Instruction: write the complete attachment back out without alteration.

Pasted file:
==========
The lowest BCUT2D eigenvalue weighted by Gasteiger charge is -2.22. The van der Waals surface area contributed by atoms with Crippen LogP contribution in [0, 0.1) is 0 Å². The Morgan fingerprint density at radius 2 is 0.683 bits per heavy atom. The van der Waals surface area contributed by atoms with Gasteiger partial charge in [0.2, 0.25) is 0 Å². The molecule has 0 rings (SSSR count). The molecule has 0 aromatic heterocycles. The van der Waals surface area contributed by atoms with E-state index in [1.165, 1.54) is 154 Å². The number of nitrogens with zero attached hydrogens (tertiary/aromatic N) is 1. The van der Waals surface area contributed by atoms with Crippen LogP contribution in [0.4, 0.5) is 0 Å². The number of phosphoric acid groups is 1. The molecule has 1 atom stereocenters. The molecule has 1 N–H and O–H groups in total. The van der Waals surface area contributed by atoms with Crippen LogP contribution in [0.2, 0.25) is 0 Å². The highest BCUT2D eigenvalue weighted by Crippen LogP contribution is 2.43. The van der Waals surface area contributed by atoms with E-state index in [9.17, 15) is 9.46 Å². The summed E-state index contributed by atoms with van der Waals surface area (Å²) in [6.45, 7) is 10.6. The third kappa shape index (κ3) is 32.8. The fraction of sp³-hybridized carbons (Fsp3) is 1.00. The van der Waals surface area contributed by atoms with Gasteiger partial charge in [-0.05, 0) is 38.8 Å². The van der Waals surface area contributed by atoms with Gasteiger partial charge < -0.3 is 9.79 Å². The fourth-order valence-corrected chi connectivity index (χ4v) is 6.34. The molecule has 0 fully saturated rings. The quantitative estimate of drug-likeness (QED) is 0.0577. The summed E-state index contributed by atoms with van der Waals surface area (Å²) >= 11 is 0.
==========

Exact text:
The lowest BCUT2D eigenvalue weighted by Gasteiger charge is -2.22. The van der Waals surface area contributed by atoms with Crippen LogP contribution in [0, 0.1) is 0 Å². The Morgan fingerprint density at radius 2 is 0.683 bits per heavy atom. The van der Waals surface area contributed by atoms with Gasteiger partial charge in [0.2, 0.25) is 0 Å². The molecule has 0 rings (SSSR count). The molecule has 0 aromatic heterocycles. The van der Waals surface area contributed by atoms with E-state index in [1.165, 1.54) is 154 Å². The number of nitrogens with zero attached hydrogens (tertiary/aromatic N) is 1. The van der Waals surface area contributed by atoms with Crippen LogP contribution in [0.4, 0.5) is 0 Å². The number of phosphoric acid groups is 1. The molecule has 1 atom stereocenters. The molecule has 1 N–H and O–H groups in total. The van der Waals surface area contributed by atoms with Crippen LogP contribution in [0.2, 0.25) is 0 Å². The highest BCUT2D eigenvalue weighted by Crippen LogP contribution is 2.43. The van der Waals surface area contributed by atoms with E-state index in [9.17, 15) is 9.46 Å². The summed E-state index contributed by atoms with van der Waals surface area (Å²) in [6.45, 7) is 10.6. The third kappa shape index (κ3) is 32.8. The fraction of sp³-hybridized carbons (Fsp3) is 1.00. The van der Waals surface area contributed by atoms with Gasteiger partial charge in [-0.05, 0) is 38.8 Å². The van der Waals surface area contributed by atoms with Gasteiger partial charge < -0.3 is 9.79 Å². The fourth-order valence-corrected chi connectivity index (χ4v) is 6.34. The molecule has 0 fully saturated rings. The quantitative estimate of drug-likeness (QED) is 0.0577. The summed E-state index contributed by atoms with van der Waals surface area (Å²) >= 11 is 0.